Minister for Mental Health and Ageing, Senator Jacinta Collins said the initiative was designed to strengthen the links between GPs, aged care facilities and palliative care services and would include a 24-hour national telephone line to provide advice to aged care staff and GPs on palliative care and advance care planning issues.

Election 2013 – Labor announces Hazel Hawke research chair

In its final days of campaigning, the Rudd government also announced a set of dementia research initiatives, including a plan to fund a new Hazel Hawke chair in dementia research (up to $4 million over two years), as part of its pitch to voters.

The Labor party said it would create five Hazel Hawke Memorial Scholarships up to the value of $45,000 annually (per scholarship) for students to undertake doctoral studies on the subject of dementia.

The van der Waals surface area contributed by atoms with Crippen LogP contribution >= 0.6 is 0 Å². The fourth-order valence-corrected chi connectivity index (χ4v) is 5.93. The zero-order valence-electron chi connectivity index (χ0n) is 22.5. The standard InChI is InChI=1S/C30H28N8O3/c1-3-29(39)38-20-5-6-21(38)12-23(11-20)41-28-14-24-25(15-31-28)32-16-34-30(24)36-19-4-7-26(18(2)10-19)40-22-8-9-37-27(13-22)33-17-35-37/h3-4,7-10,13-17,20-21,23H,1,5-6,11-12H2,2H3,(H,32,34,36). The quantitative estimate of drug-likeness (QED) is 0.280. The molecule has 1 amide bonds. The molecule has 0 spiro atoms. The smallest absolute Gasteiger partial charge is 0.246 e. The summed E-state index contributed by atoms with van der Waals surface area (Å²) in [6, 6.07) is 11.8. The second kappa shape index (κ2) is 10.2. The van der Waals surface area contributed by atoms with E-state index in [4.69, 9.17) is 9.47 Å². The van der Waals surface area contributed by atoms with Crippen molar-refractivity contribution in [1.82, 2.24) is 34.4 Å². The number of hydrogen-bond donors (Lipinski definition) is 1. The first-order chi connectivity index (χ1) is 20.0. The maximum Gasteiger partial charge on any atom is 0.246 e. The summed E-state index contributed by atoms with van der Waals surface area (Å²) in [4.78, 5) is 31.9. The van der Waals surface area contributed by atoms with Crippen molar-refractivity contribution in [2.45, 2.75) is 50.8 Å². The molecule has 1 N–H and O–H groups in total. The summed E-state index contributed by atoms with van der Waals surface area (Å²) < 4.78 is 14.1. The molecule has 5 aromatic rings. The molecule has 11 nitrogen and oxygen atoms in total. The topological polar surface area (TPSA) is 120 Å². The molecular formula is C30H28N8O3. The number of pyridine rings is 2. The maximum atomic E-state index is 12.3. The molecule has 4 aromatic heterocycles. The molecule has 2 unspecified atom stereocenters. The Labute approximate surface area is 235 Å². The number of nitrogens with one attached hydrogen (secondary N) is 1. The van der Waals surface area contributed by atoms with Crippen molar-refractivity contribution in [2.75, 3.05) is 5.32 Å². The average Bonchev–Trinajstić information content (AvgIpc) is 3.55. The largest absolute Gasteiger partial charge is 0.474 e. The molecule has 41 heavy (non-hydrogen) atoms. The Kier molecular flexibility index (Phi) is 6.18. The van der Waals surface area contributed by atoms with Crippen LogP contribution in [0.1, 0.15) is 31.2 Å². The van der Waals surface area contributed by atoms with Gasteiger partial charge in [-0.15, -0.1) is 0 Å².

Alzheimer’s Australia would also be provided with $5 million in dedicated funding over four years to help establish a Dementia Learning Centre. 

Under Labor’s plan the government would also rename the Dealing with Cognitive and Related Functional Decline in Older People Partnership Centre as the Hazel Hawke Dementia Partnership Centre. Funding for these commitments has already been included in the budget.

Last week, the Opposition leader Tony Abbott announced the Coalition’s election commitment to increase dementia research by an additional $200 million over five years.

Tags: alzheimers-australia, dementia, election-2013, hazel-hawke, palliative, palliative-care-australia,

1 thought on “Spotlight on dementia and end of life care